1. Clostridium difficile transmission.

The two major reservoirs of C. difficile in healthcare settings are infected patients and, since C. difficile can survive in the hospital environment, inanimate objects. C. difficile can be spread by direct and indirect contact with the patient or the patient’s environment.

2. Isolation of patients with CDI.

Guideline recommends to place patient with CD on appropriate contact precautions (CP) and to assign him to a private room with a bathroom that is only for use by that patient (isolation) [1].

Early identification of patients with CDI is the first step in preventing the spread of the disease. For this reason pre-emptive isolation and CP are recommended for all patients with diarrhea, especially if healthcare-associated.

When a private room is not available, the best patient placement options should be determined. A possibility is to place patients with CDI in a cohort where CP must always be applied. In the cohort other actions may be considered, including the use of spatial separation to reduce the possibility of sharing of items.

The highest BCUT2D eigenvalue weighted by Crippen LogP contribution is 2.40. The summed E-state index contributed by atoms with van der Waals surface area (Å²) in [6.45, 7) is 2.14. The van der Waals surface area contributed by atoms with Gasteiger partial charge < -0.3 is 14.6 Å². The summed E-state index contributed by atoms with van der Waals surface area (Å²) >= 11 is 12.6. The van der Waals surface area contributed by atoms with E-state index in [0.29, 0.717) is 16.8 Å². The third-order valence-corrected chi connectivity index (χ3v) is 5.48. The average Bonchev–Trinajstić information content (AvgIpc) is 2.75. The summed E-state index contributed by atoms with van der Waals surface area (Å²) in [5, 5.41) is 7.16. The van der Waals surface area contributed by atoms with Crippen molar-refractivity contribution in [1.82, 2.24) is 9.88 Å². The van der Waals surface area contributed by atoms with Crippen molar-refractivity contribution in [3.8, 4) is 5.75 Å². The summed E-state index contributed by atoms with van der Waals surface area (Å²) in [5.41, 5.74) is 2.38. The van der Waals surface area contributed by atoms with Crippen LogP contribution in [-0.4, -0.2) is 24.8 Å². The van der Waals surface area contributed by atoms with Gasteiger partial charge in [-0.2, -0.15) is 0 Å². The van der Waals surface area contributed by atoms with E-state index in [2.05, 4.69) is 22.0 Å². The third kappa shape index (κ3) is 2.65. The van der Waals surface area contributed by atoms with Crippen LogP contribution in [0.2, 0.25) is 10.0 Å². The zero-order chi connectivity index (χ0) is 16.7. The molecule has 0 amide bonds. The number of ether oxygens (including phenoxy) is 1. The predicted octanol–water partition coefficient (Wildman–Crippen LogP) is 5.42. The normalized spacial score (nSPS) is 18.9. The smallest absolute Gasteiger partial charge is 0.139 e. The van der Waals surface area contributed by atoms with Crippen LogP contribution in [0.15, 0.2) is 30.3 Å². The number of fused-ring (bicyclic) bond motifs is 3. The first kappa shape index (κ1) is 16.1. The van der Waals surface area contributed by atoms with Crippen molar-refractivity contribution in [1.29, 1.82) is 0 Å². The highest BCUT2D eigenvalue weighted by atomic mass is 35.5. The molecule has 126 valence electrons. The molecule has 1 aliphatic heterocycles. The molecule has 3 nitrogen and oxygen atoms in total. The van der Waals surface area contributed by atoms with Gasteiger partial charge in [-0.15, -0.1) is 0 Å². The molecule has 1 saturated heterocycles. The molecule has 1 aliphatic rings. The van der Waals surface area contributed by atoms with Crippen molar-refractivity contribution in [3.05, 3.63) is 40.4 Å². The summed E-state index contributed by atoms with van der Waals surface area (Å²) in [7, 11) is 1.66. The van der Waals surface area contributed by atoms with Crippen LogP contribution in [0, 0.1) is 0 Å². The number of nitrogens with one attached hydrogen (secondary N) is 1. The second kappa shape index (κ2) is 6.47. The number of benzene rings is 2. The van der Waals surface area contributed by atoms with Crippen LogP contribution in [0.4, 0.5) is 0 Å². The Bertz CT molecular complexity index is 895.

Isolation of patients with CDI may be discontinued for two days after diarrhea stops. A patient who is cohorted for CDI should be moved to a clean room once diarrhea resolves to prevent re-infection.


  1. Association for Professionals in Infection Control and Epidemiology [Internet]. Washington, DC:  Association for Professionals in Infection Control and Epidemiology; 2013 [cited January 2016]. Guide to Preventing Clostridium difficile Infections. APIC Implementation Guide. Available at http://apic.org/Resource_/EliminationGuideForm/59397fc6-3f90-43d1-9325-e8be75d86888/File/2013CDiffFinal.pdf